Series: The EVE Series #1
Publisher: Booktrope Publishing on April 21, 2014
Genres: Fantasy, Romance, Young Adult
Source: Review Request
Add to: Goodreads
The barrier between Jocelyn Timmons consciousness continues to dissolve as she better understands the two lives she lives and enormity of her newly discovered inherited gift of EVE (Essence Voyager Era) which allows her to fall asleep on one plane of existence and awaken on another as her soul travels nightly.
Present-day Jocelyn uncovers the vast wonderment of the Victorian era but soon learns that life then was not as grand for women as she has read in the classics. Still, she finds comfort in the support of family and friends; a bolstering contrast to her overly hectic, career-oriented family in the twenty-first century. Her love for Jackson Chandler strengthens across time and becomes the light she so desperately needs as the world she has always known no longer makes sense. Yet, the closer she is drawn to Jackson by their mutual ability, the more strain develops amongst those she loves in 2009.
On the other side of Jocelyn’s consciousness in 1878, she remains ignorant of EVE. Her life is crumbling around her, yet she finds herself anxiously awaiting the images that invade her dreams. Jocelyn longs to be the woman she portrays in that world yet her jealousy is unbearable. Miscommunication, betrayal and hidden agendas make trust near impossible. The clearer the visions become the more she questions motives of her closest confidants and foregoes revealing the images that plague her perception. As her life seems to unravel, Jocelyn’s two worlds collide, and she is enlightened as the pieces start to fall into place. But is she strong enough to survive the truth? Is Jackson really her destiny? And can their love transcend time? Find out in Essence’s highly anticipated sequel, Enlightened, Book 2, EVE series.
At A Glance
Wow, this one fell short, but I kind of want to read book 3 still.
There is something about this series that keeps me coming back. The concept is obviously really interesting. It’s about time travel, but the way Waddington goes about it is so unique.
The first book, Essence, caught me off guard because I didn’t even know why I liked it but I did. And even though I had more problems with Enlightened, I still enjoyed it for some reason. Even when I thought I should stop reading, I always found myself picking it back up. It’s like an addiction.
I loved learning about the history of 1878 as Jocelyn did. The discoveries in this book were pretty interesting when it comes to how they affected the couple in both worlds. The drama in Enlightened was definitely abundant. A lot of bitter feelings come out as Jocelyn and Jackson’s friends and family react to them getting married so young in 2009. I also liked watching the two Jocelyns start to merge as she started to retain memories from both worlds.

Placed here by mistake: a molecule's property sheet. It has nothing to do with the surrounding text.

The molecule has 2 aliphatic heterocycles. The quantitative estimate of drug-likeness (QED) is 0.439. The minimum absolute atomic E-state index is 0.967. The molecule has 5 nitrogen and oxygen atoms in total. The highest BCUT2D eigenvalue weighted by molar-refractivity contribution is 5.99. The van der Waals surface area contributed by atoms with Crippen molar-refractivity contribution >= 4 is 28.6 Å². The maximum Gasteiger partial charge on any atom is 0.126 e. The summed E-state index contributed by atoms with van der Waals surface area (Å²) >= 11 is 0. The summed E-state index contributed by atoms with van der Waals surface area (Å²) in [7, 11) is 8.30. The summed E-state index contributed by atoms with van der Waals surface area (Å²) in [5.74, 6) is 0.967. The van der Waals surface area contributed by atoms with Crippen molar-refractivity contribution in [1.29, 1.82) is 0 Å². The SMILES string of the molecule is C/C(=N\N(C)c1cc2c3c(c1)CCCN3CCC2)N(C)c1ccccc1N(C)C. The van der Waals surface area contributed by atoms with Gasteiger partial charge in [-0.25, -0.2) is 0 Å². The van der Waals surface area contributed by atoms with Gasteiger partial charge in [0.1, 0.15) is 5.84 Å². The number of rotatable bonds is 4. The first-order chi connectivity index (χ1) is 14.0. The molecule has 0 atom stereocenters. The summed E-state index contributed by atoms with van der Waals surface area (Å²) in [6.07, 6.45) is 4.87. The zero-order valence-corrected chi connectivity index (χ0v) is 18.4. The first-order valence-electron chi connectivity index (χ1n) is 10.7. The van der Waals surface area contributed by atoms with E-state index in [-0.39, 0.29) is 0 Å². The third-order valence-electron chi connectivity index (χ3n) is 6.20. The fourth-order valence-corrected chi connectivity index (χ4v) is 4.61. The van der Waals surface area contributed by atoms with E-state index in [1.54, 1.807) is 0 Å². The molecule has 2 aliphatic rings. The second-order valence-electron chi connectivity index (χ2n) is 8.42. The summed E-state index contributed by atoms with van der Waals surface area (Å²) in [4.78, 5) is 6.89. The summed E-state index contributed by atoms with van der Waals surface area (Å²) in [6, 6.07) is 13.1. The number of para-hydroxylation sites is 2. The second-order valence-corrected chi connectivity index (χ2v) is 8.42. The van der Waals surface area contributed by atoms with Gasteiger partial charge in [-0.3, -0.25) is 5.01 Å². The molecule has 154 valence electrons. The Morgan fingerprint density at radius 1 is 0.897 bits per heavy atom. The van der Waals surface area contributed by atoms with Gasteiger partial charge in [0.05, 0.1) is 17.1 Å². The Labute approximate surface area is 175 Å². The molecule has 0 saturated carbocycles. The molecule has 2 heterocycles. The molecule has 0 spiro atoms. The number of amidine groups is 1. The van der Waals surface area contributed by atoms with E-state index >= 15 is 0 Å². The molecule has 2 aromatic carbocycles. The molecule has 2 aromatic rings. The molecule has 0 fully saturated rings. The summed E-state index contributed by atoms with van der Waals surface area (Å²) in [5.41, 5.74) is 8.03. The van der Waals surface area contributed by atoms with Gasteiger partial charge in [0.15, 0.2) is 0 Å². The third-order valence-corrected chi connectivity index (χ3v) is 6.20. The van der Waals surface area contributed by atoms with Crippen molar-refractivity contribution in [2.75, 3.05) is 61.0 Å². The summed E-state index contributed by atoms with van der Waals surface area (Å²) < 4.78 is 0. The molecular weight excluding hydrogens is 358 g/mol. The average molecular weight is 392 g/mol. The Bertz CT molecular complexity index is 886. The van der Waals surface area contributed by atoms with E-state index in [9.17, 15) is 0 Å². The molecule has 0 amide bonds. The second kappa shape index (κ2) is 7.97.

The majority of this book was BORING. The plot was almost non-existent. We just followed the day in the life of Jocelyn and her immaturity. Pretty much nothing happens of significance.
The ‘big fight’ near the end was so ridicules I couldn’t even stand it. Jocelyn needs to grow the fuck up. I can’t believe she took something small and blew it out of proportion like that. Why did Jackson even want her back after that?
This book felt forced in a lot of ways. Jocelyn and Jackson in 2009 decide to get married since they are getting married in 1878. You know, it’s just easier. *rolls eyes* But Jocelyn is only 18 years old. It just didn’t seem right, especially since they only knew each other for about a month. I would be pissed too if I was her family.
Though Jackson and Jocelyn become closer, I found them quite often on separate pages. I think they wanted different things but they never build up the courage to talk about it.
No sex, pretty clean.
I know, it’s crazy, but even with a 2.5 star rating, I still kind of want to try out book 3. I don’t know why. This series does something to me and now I am hooked. No really recommended unless you loved the first book.
“I knew I could never find that happy medium that the Chandlers found. One life is difficult enough without contemplating the idea of entertaining two. I know I am not strong enough for that.”
“Are they really real? Could there really be a place where women are free to decide the course of their own lives? Where I could be free from the bonds that hold me to this provincial world?”